Lead yourself first
Take a few moments every day to learn something new. Whether you choose to listen to your favorite leadership podcast or learn a new time management skill, learning allows you to get work done more efficiently and reduce your stress. It also gives you a chance to lead by example and demonstrate progressive work techniques to your team. As employers, we routinely ask employees to look for ways to improve their productivity, and we have opportunities every day to follow our own advice.
This can be difficult, especially when work is intense. Work definitely needs to get done, but don’t forget to step away for a few minutes at the appropriate times so you can be focused when it counts the most. In doing so, you will be mentally prepared to lead in the wake of any challenges today may bring.
This is perhaps the most impactful action you can take when work conditions are in a state of change. You should proactively offer strategies to help your team be successful, and remind your team that you are there, facing the changes and experiencing the challenges along with them. Most importantly, articulate your expectations and your vision of how the team should operate in the midst of these changes.
Also, it’s important to help your team find new ways to collaborate during the transition to working virtually. However, tension may be high and employees may be experiencing anxiety or fear of the unknown, so listening is just as important as directing. Checking in with your employees occasionally just to see how they are doing personally can help to reassure them that you are there and willing to help.
Help your team stay focused on results
It’s easy to let concerning headlines and the distractions of working from home keep us from focusing on results. Therefore, set realistic goals for yourself and your team, and touch base with your team members at least once during the day and at the end of the day to discuss progress, challenges, and opportunities. Many of your employees will appreciate your support in focusing on something other than stress.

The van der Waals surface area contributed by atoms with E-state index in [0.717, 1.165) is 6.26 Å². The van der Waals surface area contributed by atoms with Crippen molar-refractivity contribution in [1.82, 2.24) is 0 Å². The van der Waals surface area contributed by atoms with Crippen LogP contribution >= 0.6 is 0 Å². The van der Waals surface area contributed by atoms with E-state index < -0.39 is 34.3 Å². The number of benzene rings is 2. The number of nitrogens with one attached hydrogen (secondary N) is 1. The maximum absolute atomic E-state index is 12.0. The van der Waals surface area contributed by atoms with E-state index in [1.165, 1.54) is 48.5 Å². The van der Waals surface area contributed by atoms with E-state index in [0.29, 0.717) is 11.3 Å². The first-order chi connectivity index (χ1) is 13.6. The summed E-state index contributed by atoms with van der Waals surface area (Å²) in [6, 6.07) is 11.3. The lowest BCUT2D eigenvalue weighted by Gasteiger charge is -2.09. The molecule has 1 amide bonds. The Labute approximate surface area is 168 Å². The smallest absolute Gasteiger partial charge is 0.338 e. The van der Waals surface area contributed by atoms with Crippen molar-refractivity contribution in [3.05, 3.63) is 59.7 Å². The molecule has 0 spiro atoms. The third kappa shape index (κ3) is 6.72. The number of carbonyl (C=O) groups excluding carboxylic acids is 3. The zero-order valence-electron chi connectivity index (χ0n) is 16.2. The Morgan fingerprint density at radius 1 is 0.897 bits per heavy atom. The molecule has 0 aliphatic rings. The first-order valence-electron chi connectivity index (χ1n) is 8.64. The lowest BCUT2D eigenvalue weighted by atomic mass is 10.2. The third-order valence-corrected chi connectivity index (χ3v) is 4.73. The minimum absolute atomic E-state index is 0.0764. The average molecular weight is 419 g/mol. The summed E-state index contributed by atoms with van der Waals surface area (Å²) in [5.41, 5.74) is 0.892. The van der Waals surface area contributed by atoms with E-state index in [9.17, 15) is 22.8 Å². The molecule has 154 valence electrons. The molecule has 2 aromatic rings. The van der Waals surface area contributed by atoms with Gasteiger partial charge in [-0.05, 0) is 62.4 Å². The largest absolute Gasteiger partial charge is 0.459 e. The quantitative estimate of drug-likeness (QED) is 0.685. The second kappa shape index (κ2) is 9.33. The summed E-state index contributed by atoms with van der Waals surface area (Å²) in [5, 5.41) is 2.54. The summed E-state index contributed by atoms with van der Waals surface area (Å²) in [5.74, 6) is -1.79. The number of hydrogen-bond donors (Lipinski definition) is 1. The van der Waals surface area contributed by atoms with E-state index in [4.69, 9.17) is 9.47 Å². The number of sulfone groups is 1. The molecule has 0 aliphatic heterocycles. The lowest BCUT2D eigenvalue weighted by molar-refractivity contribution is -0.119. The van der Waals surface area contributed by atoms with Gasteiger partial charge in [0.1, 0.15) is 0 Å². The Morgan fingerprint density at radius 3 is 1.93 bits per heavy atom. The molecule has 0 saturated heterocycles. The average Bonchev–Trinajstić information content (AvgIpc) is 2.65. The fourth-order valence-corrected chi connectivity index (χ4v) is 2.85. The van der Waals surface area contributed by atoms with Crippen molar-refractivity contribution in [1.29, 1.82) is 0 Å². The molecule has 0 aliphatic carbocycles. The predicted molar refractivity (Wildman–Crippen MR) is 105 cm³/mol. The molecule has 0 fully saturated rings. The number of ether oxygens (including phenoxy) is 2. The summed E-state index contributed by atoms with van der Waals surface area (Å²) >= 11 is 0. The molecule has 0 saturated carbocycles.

Be careful not to micro-manage your employees during this process. Calling your employees every few hours can be de-motivating and even disruptive when they are trying to get their work done. Instead, take the time to prioritize what matters most and focus on what you can do to make improvements. If a team member is not meeting expectations, be sure to address your concern directly with him or her, and allow the rest of your team to be productive on their own terms.
No one has all the answers, especially during uncertain times. However, we are continually presented with opportunities to be innovative in our business operations. For instance, you could schedule a meeting to ask your team for suggestions on how to collaborate with colleagues. This could help you find solutions to our developing technological needs, and it can help your team feel empowered to make valuable contributions to the organization.
One of the best ways to manage change is to get your team involved with the solutions. This will help them to be more committed to accomplishing objectives and designing work processes that optimize performance. Your job in this process is to be responsive to the needs of our customers and to create pathways of success for your team.
There is no need to pretend that the changes are not affecting you. Being an effective leader means acknowledging your team’s fears and instilling a sense of normalcy so we can accomplish organizational objectives despite the changes that are taking place around us. Just remember to communicate and support your teams as we focus on what we can control today.